© Steve Garden 2017 

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Café Lumière

August 6, 2005

Hou Hsiao-hsien, 2003

 

I say it almost every year, but the 2005 New Zealand International Film Festival offered one of strongest line-ups ever, which is no mean feat considering the quality of programming in recent years. It was also one of the more serious-minded festivals we’ve had. As festival director Bill Gosden put it, ‘there aren’t as many laughs this year.’ But the large and varied programme appears to have encouraged more people to go to more films, and fairly demanding ones at that. I was surprised to discover that both screenings of Hou Hsiao-hsien’s CAFÉ LUMIERE had capacity crowds, not bad going for a director renowned for eschewing linear narratives in favour of a paired-back aesthetic that demands active participation from the viewer, a style of filmmaking less likely, one assumes, to appeal to those seeking an easy-going night at the flicks.

 

Made to mark the 100th anniversary of Yasujiro Ozu’s birth, Café Lumière isn’t an imitation of the great Japanese master’s aesthetic so much as a film made following his lead, reflected in direct visual quotes, the serene mood, the mesmerising stillness of Mark Lee Ping-bin’s images, and the motif of trains and railway lines. Hou’s Tokyo story updates Ozu’s visual and thematic preoccupations (intergenerational tensions) to show the extent to which traditional codes, practices, and beliefs have less influence and meaning. It's primarily a portrait of Yoko (singer Yo Hitoto, impressive in her acting debut), a young woman researching the work of Taiwanese composer Jiang Wen-ye. She and her friend Hajime (played by Japanese star, Tadanobu Asano), a bookstore owner with a hobby recording train sounds, find shelter in the easy calm of their close but platonic friendship. When she visits her parent’s home, Yoko makes clear that she has rejected their traditional values when she casually informs them how she intends to deal with her unplanned pregnancy.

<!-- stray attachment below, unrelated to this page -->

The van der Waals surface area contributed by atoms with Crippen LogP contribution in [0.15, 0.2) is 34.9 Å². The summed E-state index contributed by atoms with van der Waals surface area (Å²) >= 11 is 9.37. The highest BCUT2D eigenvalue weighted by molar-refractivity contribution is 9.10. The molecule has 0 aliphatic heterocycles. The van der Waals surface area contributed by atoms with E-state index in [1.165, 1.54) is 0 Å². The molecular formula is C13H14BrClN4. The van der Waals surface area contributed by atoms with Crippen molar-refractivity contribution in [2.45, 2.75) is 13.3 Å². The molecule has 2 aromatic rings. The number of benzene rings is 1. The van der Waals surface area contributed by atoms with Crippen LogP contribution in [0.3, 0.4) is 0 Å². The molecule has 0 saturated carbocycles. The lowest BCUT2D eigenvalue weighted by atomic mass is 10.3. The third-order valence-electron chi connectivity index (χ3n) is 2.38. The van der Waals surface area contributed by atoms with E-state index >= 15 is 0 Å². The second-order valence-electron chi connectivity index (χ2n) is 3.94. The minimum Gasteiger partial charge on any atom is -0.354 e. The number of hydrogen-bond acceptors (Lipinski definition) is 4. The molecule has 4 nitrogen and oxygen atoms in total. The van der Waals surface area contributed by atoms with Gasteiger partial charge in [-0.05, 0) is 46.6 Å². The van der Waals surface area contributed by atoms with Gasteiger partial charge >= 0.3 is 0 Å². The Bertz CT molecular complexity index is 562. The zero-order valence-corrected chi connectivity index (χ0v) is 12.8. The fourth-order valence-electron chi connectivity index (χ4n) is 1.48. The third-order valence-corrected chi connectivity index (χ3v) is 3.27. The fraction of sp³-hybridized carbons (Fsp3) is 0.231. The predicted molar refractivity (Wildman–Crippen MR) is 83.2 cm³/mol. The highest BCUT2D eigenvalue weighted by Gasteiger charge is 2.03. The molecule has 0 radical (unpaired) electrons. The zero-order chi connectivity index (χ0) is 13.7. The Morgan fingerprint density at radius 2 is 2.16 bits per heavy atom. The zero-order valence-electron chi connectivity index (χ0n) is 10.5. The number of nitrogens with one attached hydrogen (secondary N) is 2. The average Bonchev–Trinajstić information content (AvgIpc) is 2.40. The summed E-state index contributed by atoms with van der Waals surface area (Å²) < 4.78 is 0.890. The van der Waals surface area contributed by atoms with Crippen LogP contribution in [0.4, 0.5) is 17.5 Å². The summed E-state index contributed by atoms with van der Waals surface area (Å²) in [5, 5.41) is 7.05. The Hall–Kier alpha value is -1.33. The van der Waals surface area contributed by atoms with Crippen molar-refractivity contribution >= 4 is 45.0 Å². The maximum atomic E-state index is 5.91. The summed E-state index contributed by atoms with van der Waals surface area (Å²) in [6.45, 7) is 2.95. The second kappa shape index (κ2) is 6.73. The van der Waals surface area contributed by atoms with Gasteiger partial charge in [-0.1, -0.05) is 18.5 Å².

With Hou’s signature ellipsis and minimalism to the fore, meaning is gleaned via the relationship between reality and fiction, movement and stasis, and subtly observed interactions between the protagonists. There’s a lovely moment when Yoko and Hajime unknowingly pass each other on different trains, an understated passage that recalls a wonderfully poetic sequence in George Franju’s little known gem La Première nuit (1958), in which two children travelling on different trains silently regard each other from their respective carriages (mere feet apart) until the trains veer off and the two are separated ... perhaps forever. Whether Hou consciously quoted Franju or not is hard to say, but it was a beautiful sequence regardless, entirely suited to an affectionate homage to Ozu, and a perfect encapsulation of Hou’s preoccupation with the rootlessness and isolation of contemporary urban life. The film could have been a much more sombre depiction of contemporary alienation, but Hou suggests that the reserved convictions of the young central protagonists are meaningful alternatives to constrictive tradition and contemporary torpor.

 

If there was a recurring theme in this year’s festival, it might be the growing awareness of societal dysfunction and dispossession, where aggressive neo-liberal agendas continue to erode societal values, an observation that is implicitly rather then directly expressed in Café Lumière. Some may find it boring, but for others Hou’s superb new film is one of the most satisfying cinematic achievements of the year.

 

 

Café Lumière promo

 

 

 

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